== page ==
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The History Of Astronomy

The History Of Astronomy

Who we are? Where do we come from and where are we going? How and why was the Universe born? These are some of the eternal questions associated with astronomy that continue to pique human imagination from ancient times to the present day. Astronomy is the science that has as its main purpose the determination of the positions, dimensions and movements of the celestial bodies. So in this video we are going to talk about something magnificent that will help us understand the humanity’s perception over the years about astronomy. Let’s analyze and get deep into the history of astronomy.
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Astronomy is the oldest of the natural sciences and powerfully associated with religious, cosmological, and astrological beliefs. The first astronomers were the ones who could distinguish the planets and the stars due to the fact that they were the first ones that made observations and predictions.
From the beginning humanity turned its eyes to the sky full of awe and questions. The sunrise and sunset of the Sun, the phases of the Moon, the alternation of seasons, the movement of other planets in the sky, the appearance of comets and the shocking phenomenon of eclipses, were the first evidence that there is something above that needs to be discovered. That is how astronomy started to develop. These incidents raised our curiosity and made us wonder what are they? Where do they come from? We do know today but imagine in those days… they were like Gods.
As early as the 6th century BCE, ancient Greek philosophers documented evidence that Earth was a sphere. They noted that the night sky looked different when seen from various locations on Earth, hinting at our planet’s curved surface. They also observed the round shadow of Earth on the Moon during lunar eclipses. These philosophers were even able to calculate the circumference of Earth quite accurately. They did this by measuring the length of the shadow cast by an object at exactly the same time, in two different locations. Taking into account the distance between those two locations and the difference in the lengths of the shadows, they calculated that Earth’s circumference was about 46,250 kilometres. That is very close to the real value of 40,075 kilometres!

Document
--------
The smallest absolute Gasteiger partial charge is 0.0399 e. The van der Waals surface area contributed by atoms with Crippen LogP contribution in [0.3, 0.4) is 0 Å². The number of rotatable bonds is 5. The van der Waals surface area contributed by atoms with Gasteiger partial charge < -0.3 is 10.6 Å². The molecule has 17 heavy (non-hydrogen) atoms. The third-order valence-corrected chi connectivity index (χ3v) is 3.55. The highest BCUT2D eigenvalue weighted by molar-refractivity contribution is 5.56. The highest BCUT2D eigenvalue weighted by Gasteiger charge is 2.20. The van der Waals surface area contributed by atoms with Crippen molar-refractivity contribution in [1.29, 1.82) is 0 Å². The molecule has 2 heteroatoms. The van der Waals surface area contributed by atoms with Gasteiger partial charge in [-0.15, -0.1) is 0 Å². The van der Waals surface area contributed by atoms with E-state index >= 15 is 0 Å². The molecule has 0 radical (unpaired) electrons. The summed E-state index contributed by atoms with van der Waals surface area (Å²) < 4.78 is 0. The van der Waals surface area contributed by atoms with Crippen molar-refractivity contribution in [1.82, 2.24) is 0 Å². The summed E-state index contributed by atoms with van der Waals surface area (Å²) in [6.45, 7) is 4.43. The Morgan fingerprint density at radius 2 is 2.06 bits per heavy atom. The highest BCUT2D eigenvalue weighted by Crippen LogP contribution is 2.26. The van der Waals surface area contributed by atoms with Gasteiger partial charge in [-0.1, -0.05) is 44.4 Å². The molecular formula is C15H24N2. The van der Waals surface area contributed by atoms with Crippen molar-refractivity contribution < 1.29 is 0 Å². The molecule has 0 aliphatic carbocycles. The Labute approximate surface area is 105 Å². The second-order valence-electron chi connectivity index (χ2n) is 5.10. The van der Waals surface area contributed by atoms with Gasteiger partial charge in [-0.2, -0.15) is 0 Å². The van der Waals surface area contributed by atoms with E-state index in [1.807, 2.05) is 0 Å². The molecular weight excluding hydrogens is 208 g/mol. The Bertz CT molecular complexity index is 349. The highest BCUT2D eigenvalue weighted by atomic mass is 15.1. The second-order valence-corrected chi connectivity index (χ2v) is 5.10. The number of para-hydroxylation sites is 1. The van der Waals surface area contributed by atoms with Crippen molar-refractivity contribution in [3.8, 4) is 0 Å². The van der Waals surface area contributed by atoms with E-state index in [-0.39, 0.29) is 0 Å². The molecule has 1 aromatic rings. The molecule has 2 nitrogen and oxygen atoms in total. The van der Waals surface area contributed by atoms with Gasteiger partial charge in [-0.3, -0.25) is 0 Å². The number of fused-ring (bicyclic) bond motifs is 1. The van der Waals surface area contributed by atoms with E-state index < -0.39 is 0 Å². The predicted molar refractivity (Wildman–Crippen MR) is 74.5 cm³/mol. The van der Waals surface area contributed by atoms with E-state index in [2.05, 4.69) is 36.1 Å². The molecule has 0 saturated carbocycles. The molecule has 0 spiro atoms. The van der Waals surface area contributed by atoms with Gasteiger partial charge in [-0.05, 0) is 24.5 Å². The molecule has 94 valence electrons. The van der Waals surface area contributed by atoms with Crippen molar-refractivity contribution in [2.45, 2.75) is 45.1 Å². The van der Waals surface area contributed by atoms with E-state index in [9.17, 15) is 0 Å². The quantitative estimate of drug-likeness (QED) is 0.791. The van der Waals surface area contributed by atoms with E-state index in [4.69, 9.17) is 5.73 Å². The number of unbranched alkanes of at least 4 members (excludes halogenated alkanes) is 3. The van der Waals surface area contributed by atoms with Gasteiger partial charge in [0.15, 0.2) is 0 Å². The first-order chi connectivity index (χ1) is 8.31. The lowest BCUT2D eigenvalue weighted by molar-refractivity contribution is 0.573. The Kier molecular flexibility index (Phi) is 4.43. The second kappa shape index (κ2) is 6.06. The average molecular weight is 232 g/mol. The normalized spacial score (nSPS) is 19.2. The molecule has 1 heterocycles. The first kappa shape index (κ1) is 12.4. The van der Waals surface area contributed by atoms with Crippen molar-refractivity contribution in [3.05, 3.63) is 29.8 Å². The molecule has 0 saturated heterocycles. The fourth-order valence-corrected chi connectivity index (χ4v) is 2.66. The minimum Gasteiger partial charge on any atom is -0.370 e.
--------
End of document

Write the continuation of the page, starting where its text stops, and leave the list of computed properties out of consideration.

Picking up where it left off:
In the year 185, Chinese astronomers became the first to document a supernova. Several supernova explosions have been observed since then, including a particularly bright one in the year 1054, which (at its peak) was four times brighter than planet Venus, one of the brightest objects in the night sky. Some supernovae are even bright enough to be visible during the day!
The notion that our own galaxy – the Milky Way – is but one of trillions of other galaxies in the universe only dates back about a century. Before then, nearby galaxies were thought to be cloudy regions of the Milky Way. The first documented observation of the neighbouring Andromeda Galaxy was in the year 964 by a Persian astronomer who described it as a “nebulous smear.” For centuries, it was simply known in star charts as the “Little Cloud.”
Before the 16th century, Earth was commonly thought to be at the centre of the solar system, with all other celestial objects revolving around it. This is known as the geocentric model. This theory, however, did not match some confusing observations made by astronomers, such as the path of planets that appeared to move backwards on their orbits.
In 1543, Polish astronomer Nicolaus Copernicus proposed a heliocentric model of the solar system in which the planets orbit the Sun. This model explained the unusual path of planets that astronomers had observed. The new theory was one of many revolutionary ideas about astronomy that emerged during the Renaissance period.
The work of astronomers Tycho Brahe and Johannes Kepler led to an accurate description of planetary motions and laid the foundation for Isaac Newton’s theory of gravitation. This progress dramatically improved humanity’s understanding of the universe.
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